Stopping all danger

Tom Shelley reports on some of the materials and technologies involved in producing armour

The materials technologies developed to protect against weapons and explosive devices have become exceptionally sophisticated. Since attacks come in many forms, the ideal armour protection has to be able to cope with blast waves, as well as armour-piercing ammunition and projectiles associated with improvised explosive devices.

Clearly, though, the value of being able to absorb blast and impact is not limited to the military sector. Equally, the combination of protection and lightweight materials has many uses in, for instance, structural and automotive applications.

No one type of protection copes with all types of threat, with the result that successful armour protection combines a variety of materials to do different things. Britain's Chobham armour, for instance, is said to be based on ceramic tiles within a metal matrix, bonded to a backing plate with several elastic layers.

Considerable advantage can also derive from relatively simple innovations such as the steel cages placed around armoured vehicles to protect against improvised explosive devices. Equally, it was found in World War II that asphalt worked well on merchant navy ships in stopping projectiles because, unlike concret, it did not produce lethal splinters when struck.

Taking this idea a stage further, a coating of polyurea on the inside of a structure or armoured vehicle is invaluable in preventing spalling – the breaking off of splinters from the inside of the armour. Although the outer structure may fail, the polymer deforms plastically and retains the debris.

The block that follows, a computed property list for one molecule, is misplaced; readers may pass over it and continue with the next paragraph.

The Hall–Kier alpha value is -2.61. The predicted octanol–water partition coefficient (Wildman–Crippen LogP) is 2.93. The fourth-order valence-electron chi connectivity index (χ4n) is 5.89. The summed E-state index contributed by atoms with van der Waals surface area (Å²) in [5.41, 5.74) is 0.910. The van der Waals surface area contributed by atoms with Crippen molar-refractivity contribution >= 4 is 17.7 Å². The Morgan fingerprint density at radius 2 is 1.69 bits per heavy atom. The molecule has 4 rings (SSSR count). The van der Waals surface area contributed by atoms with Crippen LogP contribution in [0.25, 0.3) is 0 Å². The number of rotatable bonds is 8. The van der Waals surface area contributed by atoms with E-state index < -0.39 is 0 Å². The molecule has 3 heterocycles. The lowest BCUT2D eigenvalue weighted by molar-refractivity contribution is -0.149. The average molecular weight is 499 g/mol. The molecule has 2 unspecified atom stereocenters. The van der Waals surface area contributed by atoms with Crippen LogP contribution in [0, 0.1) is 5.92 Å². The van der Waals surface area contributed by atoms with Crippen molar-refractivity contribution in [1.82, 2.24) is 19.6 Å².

The idea comes originally from the US Air Force Research Laboratory, which in 1999 began evaluating a commercial spray-on truck bed liner on concrete walls. Pure polyurea worked best and this led to the development of Paxcon, which has since been applied to the insides of military vehicles and individual armour plates. It has also seen extensive use in civilian and industrial applications where blast mitigation is desirable.

Armour is not necessarily hard. Canadian Cymat Technologies promotes stabilised aluminium foam under the brand name SmartMetal. Also used in automotive applications to improve crashworthiness, this absorbs blast by progressively collapsing and compressing without failing. However, protection against fast moving projectiles does require something hard to shatter them, which is why Morgan Technical Ceramics makes ceramic rosettes for incorporation into personal body armour.

However, there must also be some means of absorbing impact energy, and many armour systems incorporate something relatively soft between layers that are hard and strong. The soft material may in some cases be rubber, although Barry Pegrum, who uses bullet absorbing systems in Sector Associates' training facilities, uses layers of different thickness steel and plywood. Permali in Gloucester, however, has developed a ceramic armour in which energy is absorbed by reinforcing fibres being pulled out of matrix.

The systems are too complex to model properly and everyone seems to have their own preferences, however. For example, one company selling multilayer titanium armour claims that an ideal combination is hard on the outside and tough and ductile on the inside, while an MSc thesis written by Min Huang, under Dr Tomasz Wierzbicki of the Impact and Crashworthiness Laboratory at MIT, recommends the opposite.

Tom Shelley

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